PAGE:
This step can be repeated for each query item you would like to use to narrow your search. If you want any of these items to be optional, just add a line like this in your code.

if ($query eq "") {
 $query = " ";
This will match relatively any record you search.

Now comes a very important step. We need to make sure that any meta characters are escaped. Perl's bind operator uses meta characters to modify and change search output. We want to make sure that any characters that are entered into the form are not going to change the output of our search in any way.

$query =~ s/([-+i.<>&|^%=])/\\\1/g;
Boy does that look messy! That is basically just a Regular Expression to escape all of the meta characters. Basically this will change a + into a \+.

Now we need to move right along and open up our target document. When we do this, we will need to read the entire file into one variable. Then we will work from there.

open (SEARCH, "$doc");
undef $/;
$text = <SEARCH>;
close (SEARCH);
The only thing you may not be familiar with is the undef $/; statement you see there. For our search to work correctly, we must undefine the Perl variable that separates the lines of our input file. The reason this is necessary is due to the fact that we must read the entire file into one variable. Unless this is undefined, only one line will be read.

Now we will start the output of the results page. It is good to customize it and make it appealing somehow to the user. This is free form HTML so all you HTML guys, go at it.

Now we will do the real searching job. Here is the meat of our search. You will notice there are two commented regular expressions in the search. If you want to not display any images or show any links, you should uncomment those lines.

@records = split(/$recdelim/,$text);
We want to split up the file into an array of records. Each record is a valid search result, but is separate from the rest. This is where the record delimiter comes into play.

foreach $record (@records)
#	$record =~ s/<a.*<\/a>//ig; # Do not print links inside this
#	doc.
#	$record =~ s/<img.*>//ig; # Do not display images inside this
#	doc.
 if ( $record =~ /$query/i ) {
 print $record;
This basically prints out every $record that matches our search criteria. Again you can change the number of search criterion you use by changing that if statement to something like this.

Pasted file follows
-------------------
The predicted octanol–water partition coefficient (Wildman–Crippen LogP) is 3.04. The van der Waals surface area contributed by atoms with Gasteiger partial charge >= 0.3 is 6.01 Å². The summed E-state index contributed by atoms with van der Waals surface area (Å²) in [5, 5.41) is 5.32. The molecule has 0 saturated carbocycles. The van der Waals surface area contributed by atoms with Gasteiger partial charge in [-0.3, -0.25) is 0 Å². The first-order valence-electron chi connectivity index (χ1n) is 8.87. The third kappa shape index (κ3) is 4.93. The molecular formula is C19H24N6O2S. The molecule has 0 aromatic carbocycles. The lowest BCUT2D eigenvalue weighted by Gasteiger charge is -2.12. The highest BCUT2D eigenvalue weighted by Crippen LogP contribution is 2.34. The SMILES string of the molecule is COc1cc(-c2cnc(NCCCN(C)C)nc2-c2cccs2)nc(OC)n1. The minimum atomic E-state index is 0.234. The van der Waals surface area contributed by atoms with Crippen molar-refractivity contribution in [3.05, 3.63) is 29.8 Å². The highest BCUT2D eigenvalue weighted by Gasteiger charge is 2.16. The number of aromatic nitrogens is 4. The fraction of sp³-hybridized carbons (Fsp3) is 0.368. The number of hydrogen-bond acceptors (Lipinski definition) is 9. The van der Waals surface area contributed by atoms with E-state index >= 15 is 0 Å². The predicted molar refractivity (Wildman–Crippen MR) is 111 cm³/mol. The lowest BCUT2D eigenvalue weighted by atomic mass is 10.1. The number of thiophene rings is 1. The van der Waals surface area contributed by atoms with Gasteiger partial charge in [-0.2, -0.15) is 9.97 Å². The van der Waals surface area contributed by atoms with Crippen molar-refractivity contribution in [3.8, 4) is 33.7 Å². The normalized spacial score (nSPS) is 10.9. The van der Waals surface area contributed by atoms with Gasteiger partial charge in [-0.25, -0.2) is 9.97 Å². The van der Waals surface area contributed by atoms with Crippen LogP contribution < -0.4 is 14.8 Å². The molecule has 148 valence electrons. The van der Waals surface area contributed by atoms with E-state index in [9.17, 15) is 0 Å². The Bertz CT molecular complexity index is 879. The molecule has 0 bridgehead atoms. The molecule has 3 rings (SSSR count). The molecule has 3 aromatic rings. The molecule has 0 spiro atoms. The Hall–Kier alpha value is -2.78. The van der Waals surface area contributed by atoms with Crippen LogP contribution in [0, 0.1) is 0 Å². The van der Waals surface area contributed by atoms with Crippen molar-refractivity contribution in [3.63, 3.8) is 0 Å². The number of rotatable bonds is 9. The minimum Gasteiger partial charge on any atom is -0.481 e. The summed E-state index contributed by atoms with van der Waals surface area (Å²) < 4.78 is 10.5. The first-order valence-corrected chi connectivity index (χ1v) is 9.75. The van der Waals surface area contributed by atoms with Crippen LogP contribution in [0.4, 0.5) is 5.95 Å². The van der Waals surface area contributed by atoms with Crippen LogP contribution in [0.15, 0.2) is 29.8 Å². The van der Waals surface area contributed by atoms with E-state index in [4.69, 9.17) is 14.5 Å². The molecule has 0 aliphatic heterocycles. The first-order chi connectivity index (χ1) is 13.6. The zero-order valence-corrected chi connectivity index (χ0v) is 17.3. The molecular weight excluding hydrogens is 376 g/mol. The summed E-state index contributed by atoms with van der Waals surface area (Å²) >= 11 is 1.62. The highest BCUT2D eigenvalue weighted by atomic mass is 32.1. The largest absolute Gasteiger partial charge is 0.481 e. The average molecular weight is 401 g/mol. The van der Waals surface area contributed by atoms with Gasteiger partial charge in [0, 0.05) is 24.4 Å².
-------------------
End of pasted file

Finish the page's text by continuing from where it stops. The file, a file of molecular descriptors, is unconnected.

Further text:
if ( ($record =~ /$query/i) && ($record =~ /$anotheritem/) ) {
This will try to match both queries with $record and upon a successful match, it will dump that $record to our results page. Notice how we also increment a variable called $matches every time a match is made. This is not as much as to tell the user how many different records were found, but more of a count to tell us if no matches were found so we can tell the user that no, the system is not down, but in fact we did not match any records based upon that query.

Now that we are done searching and displaying the results of our search, we need to do a few administrative actions to ensure that we have fully completed our job.

First off, as I was mentioning before, we need to check for zero matches in our search and let the user know that we could not find anything to match his query.

if ($matches eq "0") {
 $query =~ s/\\//g;

print << "End_Again";

 <h2>Sorry! "$query" was not found!</h2><p>
Notice that lovely Regular Expression. Now that we had to take all of the trouble to escape those meta characters, we need to remove the escape chars. This way when they see that their $query was not found, they will not look at it and say ``But that is not what I entered!'' Then we want to dump the HTML to disappoint the user.

The only two things left to do is end the HTML document cleanly and allow for the back link.

if ( $backlink ne "" ) {
 print "<center>";
 print "<h3><a href=\"$backlink\">Go
 print "</center>";

print << "End_Of_Footer";


All done. Now you are happy because the user is happy. Not only have you streamlined your website by allowing to search a single page, but you have increased the user's utility by giving them the results they want. The only result of this is more hits. By helping your user find the information he needs, he will tell his friends about your site. And his friends will tell their friends and so on. Putting the customer first sometimes does work!

Copyright © 1998, Branden Williams
Published in Issue 32 of Linux Gazette, September 1998